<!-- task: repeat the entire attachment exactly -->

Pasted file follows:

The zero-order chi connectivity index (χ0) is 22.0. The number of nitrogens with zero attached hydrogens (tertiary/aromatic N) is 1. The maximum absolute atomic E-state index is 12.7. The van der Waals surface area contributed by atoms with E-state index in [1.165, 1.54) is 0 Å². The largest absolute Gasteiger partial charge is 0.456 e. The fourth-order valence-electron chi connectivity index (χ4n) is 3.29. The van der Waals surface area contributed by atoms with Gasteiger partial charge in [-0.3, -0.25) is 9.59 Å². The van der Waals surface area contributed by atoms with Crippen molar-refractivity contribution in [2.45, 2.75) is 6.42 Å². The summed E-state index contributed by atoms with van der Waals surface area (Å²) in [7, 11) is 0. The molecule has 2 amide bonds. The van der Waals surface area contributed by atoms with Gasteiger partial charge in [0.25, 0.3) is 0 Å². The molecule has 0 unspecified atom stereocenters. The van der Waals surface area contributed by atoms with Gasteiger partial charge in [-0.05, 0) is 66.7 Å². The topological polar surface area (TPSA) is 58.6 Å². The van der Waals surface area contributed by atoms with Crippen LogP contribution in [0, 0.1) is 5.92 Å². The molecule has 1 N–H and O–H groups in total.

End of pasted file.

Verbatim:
The zero-order chi connectivity index (χ0) is 22.0. The number of nitrogens with zero attached hydrogens (tertiary/aromatic N) is 1. The maximum absolute atomic E-state index is 12.7. The van der Waals surface area contributed by atoms with E-state index in [1.165, 1.54) is 0 Å². The largest absolute Gasteiger partial charge is 0.456 e. The fourth-order valence-electron chi connectivity index (χ4n) is 3.29. The van der Waals surface area contributed by atoms with Gasteiger partial charge in [-0.3, -0.25) is 9.59 Å². The van der Waals surface area contributed by atoms with Crippen molar-refractivity contribution in [2.45, 2.75) is 6.42 Å². The summed E-state index contributed by atoms with van der Waals surface area (Å²) in [7, 11) is 0. The molecule has 2 amide bonds. The van der Waals surface area contributed by atoms with Gasteiger partial charge in [0.25, 0.3) is 0 Å². The molecule has 0 unspecified atom stereocenters. The van der Waals surface area contributed by atoms with Gasteiger partial charge in [-0.05, 0) is 66.7 Å². The topological polar surface area (TPSA) is 58.6 Å². The van der Waals surface area contributed by atoms with Crippen LogP contribution in [0, 0.1) is 5.92 Å². The molecule has 1 N–H and O–H groups in total.